Tangerines belong to the same family of citrus fruits as oranges do. In fact, they may be considered small oranges by some cultures.
Tangerines are eaten raw, used in jam and other desert foods, and are excellent dried as well.
Read on below, where we discuss whether or not tangerines continue to ripen after they are picked.
Do Tangerines Ripen After Being Picked?
Tangerines, unfortunately, do not continue ripening after being picked. For that reason, they don’t tend to last awfully long after picking (so it’s better to pick only a bit at a time).
How Do You Ripen a Tangerine?
The best practice for ripening tangerines is leaving them on the tree until they are fully ripe. Only tangerines that are mostly ripe will continue to ripen after being picked (and only by a smidgen, if that). You can try the brown paper bag trick (placing the fruit inside with a banana or apples and hoping the ethylene gas will induce ripening), but it isn’t likely to yield good results.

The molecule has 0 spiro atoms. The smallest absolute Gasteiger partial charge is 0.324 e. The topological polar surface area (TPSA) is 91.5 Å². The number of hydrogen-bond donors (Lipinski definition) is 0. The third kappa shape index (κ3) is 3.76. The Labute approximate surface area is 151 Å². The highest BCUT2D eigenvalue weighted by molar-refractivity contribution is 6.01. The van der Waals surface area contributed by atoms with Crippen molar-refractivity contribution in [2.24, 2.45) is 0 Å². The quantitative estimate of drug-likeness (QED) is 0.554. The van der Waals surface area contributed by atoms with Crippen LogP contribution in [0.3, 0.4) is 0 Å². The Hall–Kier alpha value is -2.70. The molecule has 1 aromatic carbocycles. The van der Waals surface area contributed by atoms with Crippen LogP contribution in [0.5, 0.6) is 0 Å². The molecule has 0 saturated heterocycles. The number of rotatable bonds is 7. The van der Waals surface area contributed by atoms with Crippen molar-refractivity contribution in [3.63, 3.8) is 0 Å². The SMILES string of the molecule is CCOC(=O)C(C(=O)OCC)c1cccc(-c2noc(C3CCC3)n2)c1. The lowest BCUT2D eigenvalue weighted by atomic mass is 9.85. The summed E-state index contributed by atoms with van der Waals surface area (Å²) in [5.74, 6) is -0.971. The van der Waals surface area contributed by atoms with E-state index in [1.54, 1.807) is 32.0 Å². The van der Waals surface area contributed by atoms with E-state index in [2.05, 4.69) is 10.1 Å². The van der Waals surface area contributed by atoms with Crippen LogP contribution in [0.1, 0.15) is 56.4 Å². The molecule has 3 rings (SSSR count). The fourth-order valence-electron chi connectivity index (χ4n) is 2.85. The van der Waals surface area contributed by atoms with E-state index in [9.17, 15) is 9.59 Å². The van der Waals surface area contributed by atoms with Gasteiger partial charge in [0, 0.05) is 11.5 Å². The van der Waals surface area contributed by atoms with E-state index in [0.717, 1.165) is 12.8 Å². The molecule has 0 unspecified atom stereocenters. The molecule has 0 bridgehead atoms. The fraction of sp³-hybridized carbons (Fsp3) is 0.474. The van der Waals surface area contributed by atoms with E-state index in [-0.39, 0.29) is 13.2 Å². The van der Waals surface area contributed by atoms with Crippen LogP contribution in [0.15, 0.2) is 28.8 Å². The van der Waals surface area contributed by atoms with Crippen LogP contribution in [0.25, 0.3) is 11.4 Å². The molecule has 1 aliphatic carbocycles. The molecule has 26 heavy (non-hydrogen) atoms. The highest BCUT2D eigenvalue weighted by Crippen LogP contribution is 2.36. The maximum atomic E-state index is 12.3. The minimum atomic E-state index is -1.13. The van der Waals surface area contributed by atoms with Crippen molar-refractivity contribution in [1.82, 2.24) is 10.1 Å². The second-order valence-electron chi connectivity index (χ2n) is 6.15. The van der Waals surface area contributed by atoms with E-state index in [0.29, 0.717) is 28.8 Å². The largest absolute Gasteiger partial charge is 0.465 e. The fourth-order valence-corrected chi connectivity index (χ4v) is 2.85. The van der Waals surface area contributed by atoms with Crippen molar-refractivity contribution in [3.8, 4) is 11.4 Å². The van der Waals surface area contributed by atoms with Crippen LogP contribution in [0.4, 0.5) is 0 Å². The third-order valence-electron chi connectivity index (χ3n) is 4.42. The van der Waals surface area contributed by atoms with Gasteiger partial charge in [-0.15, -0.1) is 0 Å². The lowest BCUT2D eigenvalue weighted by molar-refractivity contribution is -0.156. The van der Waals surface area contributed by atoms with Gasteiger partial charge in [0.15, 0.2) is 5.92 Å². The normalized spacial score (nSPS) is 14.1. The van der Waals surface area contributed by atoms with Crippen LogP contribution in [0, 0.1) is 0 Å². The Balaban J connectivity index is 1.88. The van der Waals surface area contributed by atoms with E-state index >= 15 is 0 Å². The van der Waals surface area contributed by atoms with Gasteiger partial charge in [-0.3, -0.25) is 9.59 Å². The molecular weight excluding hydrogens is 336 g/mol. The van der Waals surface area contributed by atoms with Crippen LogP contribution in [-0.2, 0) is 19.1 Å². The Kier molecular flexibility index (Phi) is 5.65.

How to Tell if a Tangerine is Ripe?
Ripe tangerines are easy to identify; they are plump, orange in color, and put off a sweet citrus scent. If you pay attention, you may notice birds and insects beginning to take interest in your tangerine tree when the fruits begin to ripen.
How Long Do Ripe Tangerines Last?
Depending on the species, tangerines take anywhere from 6 to 10 months to ripen. Once fully ripe, the fruit is typically good for an additional 1 to 2 weeks if you keep them refrigerated. On the counter, they last only a few short days.
What Color is a Ripe Tangerine?
Ripe tangerines have orange or red skin when fully ripe. The skin is firm, but yields to the fingertips. The skin is rough and has no dividers or grooves in it.
Are Ripe Tangerines Supposed to be Soft?
Tangerines that are fully ripe should be slightly soft to the touch, yet firm. They should feel hefty in your hand for their size. That said, if the skin is so soft that it breaks, or is gooey, the tangerine is past ripe and has started to spoil.